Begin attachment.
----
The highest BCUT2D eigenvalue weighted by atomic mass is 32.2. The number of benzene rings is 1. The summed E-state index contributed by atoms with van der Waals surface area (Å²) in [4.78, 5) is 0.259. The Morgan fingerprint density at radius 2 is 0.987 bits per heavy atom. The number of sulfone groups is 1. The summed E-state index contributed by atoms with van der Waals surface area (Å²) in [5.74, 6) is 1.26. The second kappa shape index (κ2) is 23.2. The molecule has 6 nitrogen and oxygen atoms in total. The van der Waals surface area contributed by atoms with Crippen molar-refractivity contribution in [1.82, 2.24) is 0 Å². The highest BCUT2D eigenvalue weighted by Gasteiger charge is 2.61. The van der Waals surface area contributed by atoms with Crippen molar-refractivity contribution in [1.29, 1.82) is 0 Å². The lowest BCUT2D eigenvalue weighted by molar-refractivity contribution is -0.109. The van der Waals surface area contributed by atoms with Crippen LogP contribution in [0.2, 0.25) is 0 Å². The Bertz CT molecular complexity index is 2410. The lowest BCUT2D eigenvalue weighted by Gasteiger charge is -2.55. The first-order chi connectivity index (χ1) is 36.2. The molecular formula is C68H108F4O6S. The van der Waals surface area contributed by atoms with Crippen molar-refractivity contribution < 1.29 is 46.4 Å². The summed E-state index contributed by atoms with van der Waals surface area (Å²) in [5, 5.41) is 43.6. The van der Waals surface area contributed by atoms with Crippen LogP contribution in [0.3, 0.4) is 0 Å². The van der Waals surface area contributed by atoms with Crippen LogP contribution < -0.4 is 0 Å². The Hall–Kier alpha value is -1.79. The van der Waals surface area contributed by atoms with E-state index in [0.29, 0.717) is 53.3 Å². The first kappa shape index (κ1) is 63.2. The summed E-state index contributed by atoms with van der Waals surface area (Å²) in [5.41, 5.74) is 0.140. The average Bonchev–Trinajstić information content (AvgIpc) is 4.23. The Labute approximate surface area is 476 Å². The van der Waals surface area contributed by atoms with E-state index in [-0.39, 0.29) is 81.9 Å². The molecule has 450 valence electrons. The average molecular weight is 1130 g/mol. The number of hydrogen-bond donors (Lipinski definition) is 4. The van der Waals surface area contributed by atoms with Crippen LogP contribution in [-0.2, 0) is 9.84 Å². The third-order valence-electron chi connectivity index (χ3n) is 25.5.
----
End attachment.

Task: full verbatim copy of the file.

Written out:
The highest BCUT2D eigenvalue weighted by atomic mass is 32.2. The number of benzene rings is 1. The summed E-state index contributed by atoms with van der Waals surface area (Å²) in [4.78, 5) is 0.259. The Morgan fingerprint density at radius 2 is 0.987 bits per heavy atom. The number of sulfone groups is 1. The summed E-state index contributed by atoms with van der Waals surface area (Å²) in [5.74, 6) is 1.26. The second kappa shape index (κ2) is 23.2. The molecule has 6 nitrogen and oxygen atoms in total. The van der Waals surface area contributed by atoms with Crippen molar-refractivity contribution in [1.82, 2.24) is 0 Å². The highest BCUT2D eigenvalue weighted by Gasteiger charge is 2.61. The van der Waals surface area contributed by atoms with Crippen molar-refractivity contribution in [1.29, 1.82) is 0 Å². The lowest BCUT2D eigenvalue weighted by molar-refractivity contribution is -0.109. The van der Waals surface area contributed by atoms with Crippen LogP contribution in [0.2, 0.25) is 0 Å². The Bertz CT molecular complexity index is 2410. The lowest BCUT2D eigenvalue weighted by Gasteiger charge is -2.55. The first-order chi connectivity index (χ1) is 36.2. The molecular formula is C68H108F4O6S. The van der Waals surface area contributed by atoms with Crippen molar-refractivity contribution < 1.29 is 46.4 Å². The summed E-state index contributed by atoms with van der Waals surface area (Å²) in [5, 5.41) is 43.6. The van der Waals surface area contributed by atoms with Crippen LogP contribution in [0.3, 0.4) is 0 Å². The van der Waals surface area contributed by atoms with Crippen LogP contribution < -0.4 is 0 Å². The Hall–Kier alpha value is -1.79. The van der Waals surface area contributed by atoms with E-state index in [0.29, 0.717) is 53.3 Å². The first kappa shape index (κ1) is 63.2. The summed E-state index contributed by atoms with van der Waals surface area (Å²) in [5.41, 5.74) is 0.140. The average Bonchev–Trinajstić information content (AvgIpc) is 4.23. The Labute approximate surface area is 476 Å². The van der Waals surface area contributed by atoms with E-state index in [-0.39, 0.29) is 81.9 Å². The molecule has 450 valence electrons. The average molecular weight is 1130 g/mol. The number of hydrogen-bond donors (Lipinski definition) is 4. The van der Waals surface area contributed by atoms with Crippen LogP contribution in [-0.2, 0) is 9.84 Å². The third-order valence-electron chi connectivity index (χ3n) is 25.5.